The CMTUK Research Committee funded a project to apply artificial intelligence to images from a CT scanner, which enabled foot surgeons to improve their planning and performance of operations to improve patient outcome.

CMTUK has made a grant to the development of a national patient registry for CMT with Dr Alexander Rossor and Professor Mary Reilly.

Cleary Simpson, CEO of the CMT Research Foundation, introduced the work of the foundation. The CMTRF has one single focus: to deliver treatments and cures for CMT.
The CMTRF research priorities are: advancing gene therapy; promoting nerve health; overcoming the delivery challenge; de-risking clinical trials. Over the last 5 years, 19 projects have been funded. One of the completed projects was with DTx Pharma, a company with a proprietary technology platform to address the delivery challenge of gene therapies. DTx designed a project for CMT1A with an initial investment from CMTRF. Early results in cell and animal models were promising: DTx earned an NIH grant and subsequently raised more than $100mm in private funding. DTx plans to be in clinical trials for CMT1A with their FALCON sIRNA therapeutic – DTx-1252 – in the next 12 months.

Dr Katherine Forsey, Chief Research Officer at CMTA explained that CMTA is the largest global CMT dedicated Patient Advocacy Group (PAG). Their research goal is to develop treatments for CMT via its STAR system (Strategy to Accelerate Research) – $23.5M has been invested since 2008. CMTA is currently supporting over 50 active research studies. It is also currently funding genetic therapy approaches, small molecule testing and gene discovery efforts, as well as clinical trial readiness and biomarkers. CMTA is currently funding Professor Mary Reilly’s ‘SENSE’ trial for patients in the UK. CMTA also provides Alliance Partner Support Services as a pre-clinical testing group, working with different organisations. CMTA’s Patients as Partners in Research goal is to enrol the patient community in the critical work to further the development of treatments, and ultimately a cure, for CMT. Over 6000 patient profiles have been created to date, with over 20 studies supported.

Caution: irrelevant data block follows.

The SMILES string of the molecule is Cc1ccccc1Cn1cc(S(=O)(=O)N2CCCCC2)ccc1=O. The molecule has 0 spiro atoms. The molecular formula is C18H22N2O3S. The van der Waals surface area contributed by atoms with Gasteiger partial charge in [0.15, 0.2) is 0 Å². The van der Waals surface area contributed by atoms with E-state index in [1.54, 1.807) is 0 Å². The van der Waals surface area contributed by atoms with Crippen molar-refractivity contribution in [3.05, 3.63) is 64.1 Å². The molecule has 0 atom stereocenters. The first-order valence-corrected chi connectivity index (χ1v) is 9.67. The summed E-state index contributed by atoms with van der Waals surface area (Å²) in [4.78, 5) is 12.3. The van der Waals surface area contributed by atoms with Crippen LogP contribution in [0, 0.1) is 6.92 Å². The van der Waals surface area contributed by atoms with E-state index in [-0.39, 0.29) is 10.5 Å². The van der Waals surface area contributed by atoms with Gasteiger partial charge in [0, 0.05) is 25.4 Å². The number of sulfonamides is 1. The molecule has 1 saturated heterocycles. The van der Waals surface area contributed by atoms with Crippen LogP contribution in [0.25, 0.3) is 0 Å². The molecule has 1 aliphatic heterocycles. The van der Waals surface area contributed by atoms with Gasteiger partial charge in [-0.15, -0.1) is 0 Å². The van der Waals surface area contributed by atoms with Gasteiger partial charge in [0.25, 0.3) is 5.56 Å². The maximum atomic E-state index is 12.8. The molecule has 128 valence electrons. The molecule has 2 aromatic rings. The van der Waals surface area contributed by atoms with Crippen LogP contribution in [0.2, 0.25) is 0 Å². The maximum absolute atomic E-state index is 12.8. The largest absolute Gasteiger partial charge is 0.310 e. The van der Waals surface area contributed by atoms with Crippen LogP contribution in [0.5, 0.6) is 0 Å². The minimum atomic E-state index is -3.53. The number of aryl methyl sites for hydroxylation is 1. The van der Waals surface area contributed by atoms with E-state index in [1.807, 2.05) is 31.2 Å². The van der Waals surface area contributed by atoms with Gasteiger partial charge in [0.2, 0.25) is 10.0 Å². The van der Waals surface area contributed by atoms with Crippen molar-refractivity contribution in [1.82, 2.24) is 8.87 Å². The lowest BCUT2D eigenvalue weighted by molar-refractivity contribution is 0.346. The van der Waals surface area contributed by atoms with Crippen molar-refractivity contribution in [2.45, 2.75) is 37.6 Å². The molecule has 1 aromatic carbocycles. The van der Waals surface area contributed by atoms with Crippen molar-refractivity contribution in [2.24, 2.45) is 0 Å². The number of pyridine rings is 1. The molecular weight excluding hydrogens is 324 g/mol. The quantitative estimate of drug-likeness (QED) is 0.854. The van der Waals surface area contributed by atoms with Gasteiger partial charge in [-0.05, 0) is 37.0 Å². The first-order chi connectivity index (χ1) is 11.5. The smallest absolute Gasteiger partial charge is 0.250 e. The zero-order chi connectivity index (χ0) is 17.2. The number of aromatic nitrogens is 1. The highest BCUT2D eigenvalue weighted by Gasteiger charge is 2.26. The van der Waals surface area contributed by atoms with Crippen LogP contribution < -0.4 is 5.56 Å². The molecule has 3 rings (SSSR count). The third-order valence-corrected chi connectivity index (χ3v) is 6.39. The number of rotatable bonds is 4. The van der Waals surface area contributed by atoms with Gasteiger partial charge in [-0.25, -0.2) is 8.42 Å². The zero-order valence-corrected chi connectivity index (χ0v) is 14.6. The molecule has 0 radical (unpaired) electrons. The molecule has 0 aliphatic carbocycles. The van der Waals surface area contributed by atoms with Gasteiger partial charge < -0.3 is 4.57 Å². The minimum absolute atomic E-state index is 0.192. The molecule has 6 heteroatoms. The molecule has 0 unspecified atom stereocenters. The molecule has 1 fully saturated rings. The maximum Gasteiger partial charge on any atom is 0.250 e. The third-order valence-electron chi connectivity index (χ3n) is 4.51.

Allison Moore is CEO and Founder of Hereditary Neurology Foundation. Allison talked about HNF’s mission to increase awareness and accurate diagnosis of CMT and related inherited neuropathies; support people living with CMT and their families with critical information to improve quality of life; and fund research that will lead to treatments and cures. HNF created ‘TRIAD’, Therapeutic Research in Accelerated Discovery, a patient-led collaborative network with academia, government and industry, developing treatments for CMT. HNF also created the Global Registry for Inherited Neuropathies (GRIN) to collect patient data to help improve clinical outcomes and learn how they can measure the impact on patients’ lives. HNF is also supporting pre-clinical research into CMT4A gene therapy development including behavioural studies in rats.

Future CMTUK conferences and events can be found on the news section of CMTUK’s website.